People attend an abortion-rights protest at the Utah State Capitol in Salt Lake City after the Supreme Court overturned Roe v. Wade on June 24, 2022.
- Courts in three states have so far blocked state-level abortion bans after Roe was overturned.
- Judges in Louisiana and Utah temporarily blocked those states’ “trigger laws” banning abortion.
- Here’s where abortion access currently stands and where judges have blocked bans.
The Supreme Court overturning Roe v. Wade on Friday sent abortion back to each individual state to decide — and state judges are emerging as key players in the new abortion fight.
Before the Supreme Court decision, 13 states had enacted “trigger” laws designed to ban abortion as soon as Roe fell, others had passed abortion bans or restrictions in earlier years designed to challenge Roe, and still others had pre-Roe abortion bans on their books that courts are now tasked with ruling whether to uphold.
Abortion rights litigants are now turning to state courts and arguing under state laws and constitutions to block those trigger laws and other restrictions, with judges in two states temporarily blocking trigger laws that went into effect on Friday.
Here’s where abortion access currently stands, and where courts have temporarily blocked abortion bans so far:
A state judge in Louisiana has temporarily blocked the state’s trigger law, which went into effect on Friday and bans nearly all abortions. Judge Robin Giarrusso said the law’s language is “unconstitutionally vague,” and set the next hearing over the law for July 8. Patients can receive care at least until then.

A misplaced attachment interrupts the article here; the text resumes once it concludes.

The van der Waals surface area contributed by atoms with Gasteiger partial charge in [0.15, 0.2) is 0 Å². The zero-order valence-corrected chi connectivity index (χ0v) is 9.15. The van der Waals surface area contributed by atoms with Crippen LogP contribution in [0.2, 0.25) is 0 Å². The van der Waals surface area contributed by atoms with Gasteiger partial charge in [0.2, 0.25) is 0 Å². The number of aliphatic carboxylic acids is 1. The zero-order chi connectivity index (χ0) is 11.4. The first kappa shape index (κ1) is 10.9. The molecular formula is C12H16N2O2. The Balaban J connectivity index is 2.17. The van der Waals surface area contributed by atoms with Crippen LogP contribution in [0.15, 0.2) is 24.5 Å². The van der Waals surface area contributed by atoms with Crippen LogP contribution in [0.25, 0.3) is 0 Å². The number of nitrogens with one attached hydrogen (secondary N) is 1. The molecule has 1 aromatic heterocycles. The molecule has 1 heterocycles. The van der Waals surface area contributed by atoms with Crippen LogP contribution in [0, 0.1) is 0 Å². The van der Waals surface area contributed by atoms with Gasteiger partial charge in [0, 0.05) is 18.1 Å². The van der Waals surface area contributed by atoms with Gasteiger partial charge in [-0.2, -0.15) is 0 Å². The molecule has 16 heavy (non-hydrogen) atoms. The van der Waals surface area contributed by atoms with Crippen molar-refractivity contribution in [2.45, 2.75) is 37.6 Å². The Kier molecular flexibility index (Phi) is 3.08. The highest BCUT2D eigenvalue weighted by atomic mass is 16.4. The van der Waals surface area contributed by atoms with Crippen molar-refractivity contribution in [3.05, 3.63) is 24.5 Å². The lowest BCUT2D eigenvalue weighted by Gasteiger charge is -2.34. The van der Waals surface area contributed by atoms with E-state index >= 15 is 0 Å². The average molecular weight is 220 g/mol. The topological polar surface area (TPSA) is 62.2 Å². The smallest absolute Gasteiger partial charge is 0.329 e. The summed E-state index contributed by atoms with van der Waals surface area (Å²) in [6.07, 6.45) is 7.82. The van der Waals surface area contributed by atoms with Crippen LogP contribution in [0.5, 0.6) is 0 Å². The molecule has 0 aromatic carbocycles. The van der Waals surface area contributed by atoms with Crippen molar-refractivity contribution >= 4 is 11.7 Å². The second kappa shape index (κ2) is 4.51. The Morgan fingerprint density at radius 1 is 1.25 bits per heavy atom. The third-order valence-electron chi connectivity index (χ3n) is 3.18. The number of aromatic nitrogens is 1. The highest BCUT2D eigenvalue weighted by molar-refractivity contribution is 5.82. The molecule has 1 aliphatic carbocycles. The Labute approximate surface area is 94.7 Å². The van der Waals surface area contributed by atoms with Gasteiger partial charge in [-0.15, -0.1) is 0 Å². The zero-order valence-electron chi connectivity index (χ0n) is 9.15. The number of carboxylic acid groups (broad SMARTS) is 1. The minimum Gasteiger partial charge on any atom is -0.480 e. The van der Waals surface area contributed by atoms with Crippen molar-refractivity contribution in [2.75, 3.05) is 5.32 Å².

Judge Andrew Stone temporarily blocked Utah’s trigger law, which bans abortion except in cases of rape, incest, or threat to the patient’s life. It too went into effect on Friday.
“The immediate effects that will occur outweigh any policy issues of the state,” Stone said in a Monday hearing blocking the law from being in effect for 14 days, granting a request from Planned Parenthood and the ACLU.
A judge temporarily blocked the enforcement of Texas’ pre-Roe abortion ban on Monday, allowing providers to perform abortions up until six weeks of pregnancy — for now.
The pre-Roe abortion ban is separate from Texas’ six-week “heartbeat” abortion ban, which has been in effect since September 2021, and its trigger law banning nearly all abortions, which is set to go into effect later this summer.
Abortion bans allowed to go into effect:
On the other hand, federal judges have allowed previously-enjoined six-week abortion bans to take effect in four states states following the Dobbs v. Jackson Women’s Health Organization decision on Friday.
Over the past decade, and especially after Justice Brett Kavanaugh’s confirmation to the Supreme Court in 2018, several Republican-controlled state legislatures passed six-week or total abortion bans that were quickly struck down for violating Roe’s prohibitions against first-trimester abortion.
But now without any federal protections for the procedure, judges have allowed a previously-blocked total abortion ban to take effect in Alabama and previously-enjoined six-week abortion bans in Ohio, South Carolina, and Tennessee to go into effect.
Tennessee’s six-week ban is separate from the state’s trigger law banning nearly all abortions, which is set to take effect by July 24.
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